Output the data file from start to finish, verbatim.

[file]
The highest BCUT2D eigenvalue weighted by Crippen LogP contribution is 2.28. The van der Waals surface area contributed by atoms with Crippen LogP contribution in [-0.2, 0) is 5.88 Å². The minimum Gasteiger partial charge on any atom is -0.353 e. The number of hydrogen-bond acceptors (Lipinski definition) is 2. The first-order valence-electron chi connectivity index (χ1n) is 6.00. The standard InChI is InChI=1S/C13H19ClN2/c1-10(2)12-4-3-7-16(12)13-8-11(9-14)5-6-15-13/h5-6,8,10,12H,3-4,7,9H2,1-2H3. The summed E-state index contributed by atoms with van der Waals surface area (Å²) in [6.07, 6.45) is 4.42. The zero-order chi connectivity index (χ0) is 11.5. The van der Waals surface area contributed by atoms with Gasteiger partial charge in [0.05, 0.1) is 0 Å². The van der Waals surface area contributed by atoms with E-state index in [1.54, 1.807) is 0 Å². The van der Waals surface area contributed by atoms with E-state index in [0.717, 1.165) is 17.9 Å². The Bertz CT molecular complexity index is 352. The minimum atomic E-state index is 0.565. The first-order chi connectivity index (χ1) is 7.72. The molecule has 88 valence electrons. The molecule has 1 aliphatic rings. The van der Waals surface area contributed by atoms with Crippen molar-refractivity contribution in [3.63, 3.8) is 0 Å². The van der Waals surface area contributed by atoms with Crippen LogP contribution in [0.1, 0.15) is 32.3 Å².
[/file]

The highest BCUT2D eigenvalue weighted by Crippen LogP contribution is 2.28. The van der Waals surface area contributed by atoms with Crippen LogP contribution in [-0.2, 0) is 5.88 Å². The minimum Gasteiger partial charge on any atom is -0.353 e. The number of hydrogen-bond acceptors (Lipinski definition) is 2. The first-order valence-electron chi connectivity index (χ1n) is 6.00. The standard InChI is InChI=1S/C13H19ClN2/c1-10(2)12-4-3-7-16(12)13-8-11(9-14)5-6-15-13/h5-6,8,10,12H,3-4,7,9H2,1-2H3. The summed E-state index contributed by atoms with van der Waals surface area (Å²) in [6.07, 6.45) is 4.42. The zero-order chi connectivity index (χ0) is 11.5. The van der Waals surface area contributed by atoms with Gasteiger partial charge in [0.05, 0.1) is 0 Å². The van der Waals surface area contributed by atoms with E-state index in [1.54, 1.807) is 0 Å². The van der Waals surface area contributed by atoms with E-state index in [0.717, 1.165) is 17.9 Å². The Bertz CT molecular complexity index is 352. The minimum atomic E-state index is 0.565. The first-order chi connectivity index (χ1) is 7.72. The molecule has 88 valence electrons. The molecule has 1 aliphatic rings. The van der Waals surface area contributed by atoms with Crippen molar-refractivity contribution in [3.63, 3.8) is 0 Å². The van der Waals surface area contributed by atoms with Crippen LogP contribution in [0.1, 0.15) is 32.3 Å².